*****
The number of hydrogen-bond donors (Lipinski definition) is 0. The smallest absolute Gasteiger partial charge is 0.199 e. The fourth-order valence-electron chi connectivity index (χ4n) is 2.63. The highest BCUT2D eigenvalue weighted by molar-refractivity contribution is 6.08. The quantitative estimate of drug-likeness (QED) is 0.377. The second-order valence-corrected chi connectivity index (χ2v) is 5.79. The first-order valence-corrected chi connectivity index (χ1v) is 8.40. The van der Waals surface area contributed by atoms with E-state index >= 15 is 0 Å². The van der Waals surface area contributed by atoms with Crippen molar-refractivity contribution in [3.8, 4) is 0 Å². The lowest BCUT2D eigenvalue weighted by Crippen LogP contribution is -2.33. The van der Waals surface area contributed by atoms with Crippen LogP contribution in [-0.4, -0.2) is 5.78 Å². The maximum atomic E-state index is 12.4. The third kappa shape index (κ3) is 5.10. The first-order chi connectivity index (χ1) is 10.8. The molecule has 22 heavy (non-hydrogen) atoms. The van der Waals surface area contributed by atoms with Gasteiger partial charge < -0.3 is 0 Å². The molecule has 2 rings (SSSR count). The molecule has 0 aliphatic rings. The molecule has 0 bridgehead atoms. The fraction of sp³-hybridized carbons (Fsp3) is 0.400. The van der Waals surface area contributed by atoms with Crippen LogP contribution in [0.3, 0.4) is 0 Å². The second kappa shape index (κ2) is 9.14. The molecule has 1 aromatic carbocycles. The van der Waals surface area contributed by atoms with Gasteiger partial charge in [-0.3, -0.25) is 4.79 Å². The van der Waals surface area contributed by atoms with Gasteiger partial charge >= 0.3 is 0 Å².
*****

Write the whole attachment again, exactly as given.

The number of hydrogen-bond donors (Lipinski definition) is 0. The smallest absolute Gasteiger partial charge is 0.199 e. The fourth-order valence-electron chi connectivity index (χ4n) is 2.63. The highest BCUT2D eigenvalue weighted by molar-refractivity contribution is 6.08. The quantitative estimate of drug-likeness (QED) is 0.377. The second-order valence-corrected chi connectivity index (χ2v) is 5.79. The first-order valence-corrected chi connectivity index (χ1v) is 8.40. The van der Waals surface area contributed by atoms with E-state index >= 15 is 0 Å². The van der Waals surface area contributed by atoms with Crippen molar-refractivity contribution in [3.8, 4) is 0 Å². The lowest BCUT2D eigenvalue weighted by Crippen LogP contribution is -2.33. The van der Waals surface area contributed by atoms with Crippen LogP contribution in [-0.4, -0.2) is 5.78 Å². The maximum atomic E-state index is 12.4. The third kappa shape index (κ3) is 5.10. The first-order chi connectivity index (χ1) is 10.8. The molecule has 22 heavy (non-hydrogen) atoms. The van der Waals surface area contributed by atoms with Gasteiger partial charge < -0.3 is 0 Å². The molecule has 2 rings (SSSR count). The molecule has 0 aliphatic rings. The molecule has 0 bridgehead atoms. The fraction of sp³-hybridized carbons (Fsp3) is 0.400. The van der Waals surface area contributed by atoms with Crippen LogP contribution in [0.3, 0.4) is 0 Å². The second kappa shape index (κ2) is 9.14. The molecule has 1 aromatic carbocycles. The van der Waals surface area contributed by atoms with Gasteiger partial charge in [-0.3, -0.25) is 4.79 Å². The van der Waals surface area contributed by atoms with Gasteiger partial charge >= 0.3 is 0 Å².